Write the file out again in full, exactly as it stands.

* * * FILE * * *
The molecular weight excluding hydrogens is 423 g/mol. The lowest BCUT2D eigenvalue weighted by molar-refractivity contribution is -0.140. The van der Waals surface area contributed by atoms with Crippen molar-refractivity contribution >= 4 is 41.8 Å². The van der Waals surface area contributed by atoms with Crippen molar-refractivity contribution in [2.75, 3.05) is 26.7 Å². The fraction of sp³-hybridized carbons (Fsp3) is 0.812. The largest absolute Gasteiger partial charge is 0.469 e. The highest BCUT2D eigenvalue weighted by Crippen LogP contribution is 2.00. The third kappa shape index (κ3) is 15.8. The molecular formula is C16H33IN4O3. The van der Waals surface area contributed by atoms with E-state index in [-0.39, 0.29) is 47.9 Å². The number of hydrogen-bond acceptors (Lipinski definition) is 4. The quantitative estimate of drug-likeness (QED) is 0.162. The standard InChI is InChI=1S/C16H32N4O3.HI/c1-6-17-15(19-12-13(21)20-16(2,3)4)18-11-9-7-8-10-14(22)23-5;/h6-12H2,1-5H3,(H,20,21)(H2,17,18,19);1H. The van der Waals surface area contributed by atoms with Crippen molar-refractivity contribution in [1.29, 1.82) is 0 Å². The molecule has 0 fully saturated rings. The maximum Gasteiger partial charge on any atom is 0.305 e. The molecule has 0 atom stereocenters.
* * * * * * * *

The molecular weight excluding hydrogens is 423 g/mol. The lowest BCUT2D eigenvalue weighted by molar-refractivity contribution is -0.140. The van der Waals surface area contributed by atoms with Crippen molar-refractivity contribution >= 4 is 41.8 Å². The van der Waals surface area contributed by atoms with Crippen molar-refractivity contribution in [2.75, 3.05) is 26.7 Å². The fraction of sp³-hybridized carbons (Fsp3) is 0.812. The largest absolute Gasteiger partial charge is 0.469 e. The highest BCUT2D eigenvalue weighted by Crippen LogP contribution is 2.00. The third kappa shape index (κ3) is 15.8. The molecular formula is C16H33IN4O3. The van der Waals surface area contributed by atoms with E-state index in [-0.39, 0.29) is 47.9 Å². The number of hydrogen-bond acceptors (Lipinski definition) is 4. The quantitative estimate of drug-likeness (QED) is 0.162. The standard InChI is InChI=1S/C16H32N4O3.HI/c1-6-17-15(19-12-13(21)20-16(2,3)4)18-11-9-7-8-10-14(22)23-5;/h6-12H2,1-5H3,(H,20,21)(H2,17,18,19);1H. The van der Waals surface area contributed by atoms with Crippen molar-refractivity contribution in [1.29, 1.82) is 0 Å². The molecule has 0 fully saturated rings. The maximum Gasteiger partial charge on any atom is 0.305 e. The molecule has 0 atom stereocenters.